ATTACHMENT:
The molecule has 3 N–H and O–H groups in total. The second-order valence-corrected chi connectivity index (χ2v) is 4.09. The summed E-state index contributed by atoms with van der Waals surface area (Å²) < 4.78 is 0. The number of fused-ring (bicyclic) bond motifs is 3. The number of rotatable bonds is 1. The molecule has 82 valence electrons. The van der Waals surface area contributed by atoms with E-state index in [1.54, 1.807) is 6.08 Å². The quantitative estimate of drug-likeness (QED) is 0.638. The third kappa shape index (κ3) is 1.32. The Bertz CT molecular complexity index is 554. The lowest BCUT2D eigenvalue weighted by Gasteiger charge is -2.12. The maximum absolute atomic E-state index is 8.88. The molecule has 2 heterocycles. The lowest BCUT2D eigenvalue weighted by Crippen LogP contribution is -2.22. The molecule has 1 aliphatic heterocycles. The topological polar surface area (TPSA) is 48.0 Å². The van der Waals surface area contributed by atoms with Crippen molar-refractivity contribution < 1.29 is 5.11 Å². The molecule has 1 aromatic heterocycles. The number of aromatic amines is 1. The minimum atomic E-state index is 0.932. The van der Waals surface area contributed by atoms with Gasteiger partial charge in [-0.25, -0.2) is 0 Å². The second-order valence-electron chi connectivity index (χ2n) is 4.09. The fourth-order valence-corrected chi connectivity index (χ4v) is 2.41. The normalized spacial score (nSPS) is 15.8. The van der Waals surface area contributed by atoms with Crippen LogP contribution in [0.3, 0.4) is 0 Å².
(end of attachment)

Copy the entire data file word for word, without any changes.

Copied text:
The molecule has 3 N–H and O–H groups in total. The second-order valence-corrected chi connectivity index (χ2v) is 4.09. The summed E-state index contributed by atoms with van der Waals surface area (Å²) < 4.78 is 0. The number of fused-ring (bicyclic) bond motifs is 3. The number of rotatable bonds is 1. The molecule has 82 valence electrons. The van der Waals surface area contributed by atoms with E-state index in [1.54, 1.807) is 6.08 Å². The quantitative estimate of drug-likeness (QED) is 0.638. The third kappa shape index (κ3) is 1.32. The Bertz CT molecular complexity index is 554. The lowest BCUT2D eigenvalue weighted by Gasteiger charge is -2.12. The maximum absolute atomic E-state index is 8.88. The molecule has 2 heterocycles. The lowest BCUT2D eigenvalue weighted by Crippen LogP contribution is -2.22. The molecule has 1 aliphatic heterocycles. The topological polar surface area (TPSA) is 48.0 Å². The van der Waals surface area contributed by atoms with Crippen molar-refractivity contribution < 1.29 is 5.11 Å². The molecule has 1 aromatic heterocycles. The number of aromatic amines is 1. The minimum atomic E-state index is 0.932. The van der Waals surface area contributed by atoms with Gasteiger partial charge in [-0.25, -0.2) is 0 Å². The second-order valence-electron chi connectivity index (χ2n) is 4.09. The fourth-order valence-corrected chi connectivity index (χ4v) is 2.41. The normalized spacial score (nSPS) is 15.8. The van der Waals surface area contributed by atoms with Crippen LogP contribution in [0.3, 0.4) is 0 Å².